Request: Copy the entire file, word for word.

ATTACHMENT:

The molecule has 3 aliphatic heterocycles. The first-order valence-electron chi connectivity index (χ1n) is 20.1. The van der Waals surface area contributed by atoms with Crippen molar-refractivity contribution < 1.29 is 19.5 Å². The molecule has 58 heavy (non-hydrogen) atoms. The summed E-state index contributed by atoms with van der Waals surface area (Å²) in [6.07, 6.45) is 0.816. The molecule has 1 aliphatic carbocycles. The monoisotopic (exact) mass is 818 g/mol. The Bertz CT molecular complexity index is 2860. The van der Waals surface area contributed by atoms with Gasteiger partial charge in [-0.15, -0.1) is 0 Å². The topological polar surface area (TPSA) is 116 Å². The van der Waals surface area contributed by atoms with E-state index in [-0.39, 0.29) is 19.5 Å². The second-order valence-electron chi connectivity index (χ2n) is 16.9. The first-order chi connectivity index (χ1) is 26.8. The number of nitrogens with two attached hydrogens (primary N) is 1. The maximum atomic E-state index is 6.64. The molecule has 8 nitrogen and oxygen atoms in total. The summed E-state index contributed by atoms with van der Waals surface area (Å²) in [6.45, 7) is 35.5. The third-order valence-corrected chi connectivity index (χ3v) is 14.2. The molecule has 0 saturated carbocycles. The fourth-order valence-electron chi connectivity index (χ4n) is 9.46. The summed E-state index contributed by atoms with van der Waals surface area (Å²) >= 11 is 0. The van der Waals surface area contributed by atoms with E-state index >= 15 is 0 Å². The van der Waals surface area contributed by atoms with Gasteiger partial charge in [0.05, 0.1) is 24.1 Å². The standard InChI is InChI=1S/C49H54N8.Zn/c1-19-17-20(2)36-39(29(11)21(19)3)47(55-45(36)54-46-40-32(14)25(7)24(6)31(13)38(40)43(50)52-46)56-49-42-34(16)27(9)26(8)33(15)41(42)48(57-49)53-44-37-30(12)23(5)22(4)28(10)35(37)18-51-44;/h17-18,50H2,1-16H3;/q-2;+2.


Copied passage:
The molecule has 3 aliphatic heterocycles. The first-order valence-electron chi connectivity index (χ1n) is 20.1. The van der Waals surface area contributed by atoms with Crippen molar-refractivity contribution < 1.29 is 19.5 Å². The molecule has 58 heavy (non-hydrogen) atoms. The summed E-state index contributed by atoms with van der Waals surface area (Å²) in [6.07, 6.45) is 0.816. The molecule has 1 aliphatic carbocycles. The monoisotopic (exact) mass is 818 g/mol. The Bertz CT molecular complexity index is 2860. The van der Waals surface area contributed by atoms with Gasteiger partial charge in [-0.15, -0.1) is 0 Å². The topological polar surface area (TPSA) is 116 Å². The van der Waals surface area contributed by atoms with E-state index in [-0.39, 0.29) is 19.5 Å². The second-order valence-electron chi connectivity index (χ2n) is 16.9. The first-order chi connectivity index (χ1) is 26.8. The number of nitrogens with two attached hydrogens (primary N) is 1. The maximum atomic E-state index is 6.64. The molecule has 8 nitrogen and oxygen atoms in total. The summed E-state index contributed by atoms with van der Waals surface area (Å²) in [6.45, 7) is 35.5. The third-order valence-corrected chi connectivity index (χ3v) is 14.2. The molecule has 0 saturated carbocycles. The fourth-order valence-electron chi connectivity index (χ4n) is 9.46. The summed E-state index contributed by atoms with van der Waals surface area (Å²) >= 11 is 0. The van der Waals surface area contributed by atoms with E-state index >= 15 is 0 Å². The van der Waals surface area contributed by atoms with Gasteiger partial charge in [0.05, 0.1) is 24.1 Å². The standard InChI is InChI=1S/C49H54N8.Zn/c1-19-17-20(2)36-39(29(11)21(19)3)47(55-45(36)54-46-40-32(14)25(7)24(6)31(13)38(40)43(50)52-46)56-49-42-34(16)27(9)26(8)33(15)41(42)48(57-49)53-44-37-30(12)23(5)22(4)28(10)35(37)18-51-44;/h17-18,50H2,1-16H3;/q-2;+2.